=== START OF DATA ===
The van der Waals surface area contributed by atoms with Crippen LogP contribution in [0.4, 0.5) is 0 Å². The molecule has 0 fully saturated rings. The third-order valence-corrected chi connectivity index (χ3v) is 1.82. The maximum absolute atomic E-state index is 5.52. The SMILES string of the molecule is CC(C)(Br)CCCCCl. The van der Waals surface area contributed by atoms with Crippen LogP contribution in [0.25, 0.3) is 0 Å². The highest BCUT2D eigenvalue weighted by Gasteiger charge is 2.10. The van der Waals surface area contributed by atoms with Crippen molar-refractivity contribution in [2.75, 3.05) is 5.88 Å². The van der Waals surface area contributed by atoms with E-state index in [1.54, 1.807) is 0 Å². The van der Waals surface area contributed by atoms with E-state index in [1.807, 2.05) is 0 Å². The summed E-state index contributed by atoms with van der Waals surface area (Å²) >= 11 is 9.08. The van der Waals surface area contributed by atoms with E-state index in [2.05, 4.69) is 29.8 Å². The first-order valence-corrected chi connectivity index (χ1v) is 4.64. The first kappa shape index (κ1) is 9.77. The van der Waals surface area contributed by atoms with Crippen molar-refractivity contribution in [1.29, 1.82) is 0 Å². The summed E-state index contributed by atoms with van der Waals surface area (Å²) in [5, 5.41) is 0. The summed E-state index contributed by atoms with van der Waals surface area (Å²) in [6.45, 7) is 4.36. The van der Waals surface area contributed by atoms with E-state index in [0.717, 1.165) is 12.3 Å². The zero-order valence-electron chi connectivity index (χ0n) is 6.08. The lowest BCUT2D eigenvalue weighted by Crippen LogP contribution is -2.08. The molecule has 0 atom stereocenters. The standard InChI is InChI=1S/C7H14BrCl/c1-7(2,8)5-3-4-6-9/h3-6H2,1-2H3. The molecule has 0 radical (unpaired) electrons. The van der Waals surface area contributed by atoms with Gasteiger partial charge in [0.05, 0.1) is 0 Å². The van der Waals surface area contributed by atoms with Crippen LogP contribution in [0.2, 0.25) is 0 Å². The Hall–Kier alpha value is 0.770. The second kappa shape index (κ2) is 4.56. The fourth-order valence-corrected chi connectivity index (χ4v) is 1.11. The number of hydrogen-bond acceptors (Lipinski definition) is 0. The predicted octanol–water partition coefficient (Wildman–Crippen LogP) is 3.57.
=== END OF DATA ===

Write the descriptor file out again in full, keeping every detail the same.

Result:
The van der Waals surface area contributed by atoms with Crippen LogP contribution in [0.4, 0.5) is 0 Å². The molecule has 0 fully saturated rings. The third-order valence-corrected chi connectivity index (χ3v) is 1.82. The maximum absolute atomic E-state index is 5.52. The SMILES string of the molecule is CC(C)(Br)CCCCCl. The van der Waals surface area contributed by atoms with Crippen LogP contribution in [0.25, 0.3) is 0 Å². The highest BCUT2D eigenvalue weighted by Gasteiger charge is 2.10. The van der Waals surface area contributed by atoms with Crippen molar-refractivity contribution in [2.75, 3.05) is 5.88 Å². The van der Waals surface area contributed by atoms with E-state index in [1.54, 1.807) is 0 Å². The van der Waals surface area contributed by atoms with E-state index in [1.807, 2.05) is 0 Å². The summed E-state index contributed by atoms with van der Waals surface area (Å²) >= 11 is 9.08. The van der Waals surface area contributed by atoms with E-state index in [2.05, 4.69) is 29.8 Å². The first-order valence-corrected chi connectivity index (χ1v) is 4.64. The first kappa shape index (κ1) is 9.77. The van der Waals surface area contributed by atoms with Crippen molar-refractivity contribution in [1.29, 1.82) is 0 Å². The summed E-state index contributed by atoms with van der Waals surface area (Å²) in [5, 5.41) is 0. The summed E-state index contributed by atoms with van der Waals surface area (Å²) in [6.45, 7) is 4.36. The van der Waals surface area contributed by atoms with E-state index in [0.717, 1.165) is 12.3 Å². The zero-order valence-electron chi connectivity index (χ0n) is 6.08. The lowest BCUT2D eigenvalue weighted by Crippen LogP contribution is -2.08. The molecule has 0 atom stereocenters. The standard InChI is InChI=1S/C7H14BrCl/c1-7(2,8)5-3-4-6-9/h3-6H2,1-2H3. The molecule has 0 radical (unpaired) electrons. The van der Waals surface area contributed by atoms with Gasteiger partial charge in [0.05, 0.1) is 0 Å². The van der Waals surface area contributed by atoms with Crippen LogP contribution in [0.2, 0.25) is 0 Å². The Hall–Kier alpha value is 0.770. The second kappa shape index (κ2) is 4.56. The fourth-order valence-corrected chi connectivity index (χ4v) is 1.11. The number of hydrogen-bond acceptors (Lipinski definition) is 0. The predicted octanol–water partition coefficient (Wildman–Crippen LogP) is 3.57.